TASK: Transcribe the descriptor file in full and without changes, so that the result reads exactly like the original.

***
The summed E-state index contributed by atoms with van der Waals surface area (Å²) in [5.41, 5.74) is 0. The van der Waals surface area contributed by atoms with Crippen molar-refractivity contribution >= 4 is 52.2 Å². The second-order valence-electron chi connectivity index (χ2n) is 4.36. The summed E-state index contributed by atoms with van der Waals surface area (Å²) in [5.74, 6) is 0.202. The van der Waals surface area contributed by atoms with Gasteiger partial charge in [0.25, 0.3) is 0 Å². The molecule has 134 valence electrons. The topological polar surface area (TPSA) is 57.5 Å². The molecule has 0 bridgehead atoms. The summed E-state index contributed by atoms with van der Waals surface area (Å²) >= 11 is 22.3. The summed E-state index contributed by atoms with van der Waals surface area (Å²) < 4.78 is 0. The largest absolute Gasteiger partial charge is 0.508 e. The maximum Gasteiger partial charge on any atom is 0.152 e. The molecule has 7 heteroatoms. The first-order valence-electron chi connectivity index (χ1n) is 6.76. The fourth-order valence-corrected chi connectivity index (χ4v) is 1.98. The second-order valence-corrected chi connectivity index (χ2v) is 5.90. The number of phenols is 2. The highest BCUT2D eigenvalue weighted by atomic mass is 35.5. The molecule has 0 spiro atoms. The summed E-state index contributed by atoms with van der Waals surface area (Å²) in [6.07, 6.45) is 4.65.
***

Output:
The summed E-state index contributed by atoms with van der Waals surface area (Å²) in [5.41, 5.74) is 0. The van der Waals surface area contributed by atoms with Crippen molar-refractivity contribution >= 4 is 52.2 Å². The second-order valence-electron chi connectivity index (χ2n) is 4.36. The summed E-state index contributed by atoms with van der Waals surface area (Å²) in [5.74, 6) is 0.202. The van der Waals surface area contributed by atoms with Gasteiger partial charge in [0.25, 0.3) is 0 Å². The molecule has 134 valence electrons. The topological polar surface area (TPSA) is 57.5 Å². The molecule has 0 bridgehead atoms. The summed E-state index contributed by atoms with van der Waals surface area (Å²) >= 11 is 22.3. The summed E-state index contributed by atoms with van der Waals surface area (Å²) < 4.78 is 0. The largest absolute Gasteiger partial charge is 0.508 e. The maximum Gasteiger partial charge on any atom is 0.152 e. The molecule has 7 heteroatoms. The first-order valence-electron chi connectivity index (χ1n) is 6.76. The fourth-order valence-corrected chi connectivity index (χ4v) is 1.98. The second-order valence-corrected chi connectivity index (χ2v) is 5.90. The number of phenols is 2. The highest BCUT2D eigenvalue weighted by atomic mass is 35.5. The molecule has 0 spiro atoms. The summed E-state index contributed by atoms with van der Waals surface area (Å²) in [6.07, 6.45) is 4.65.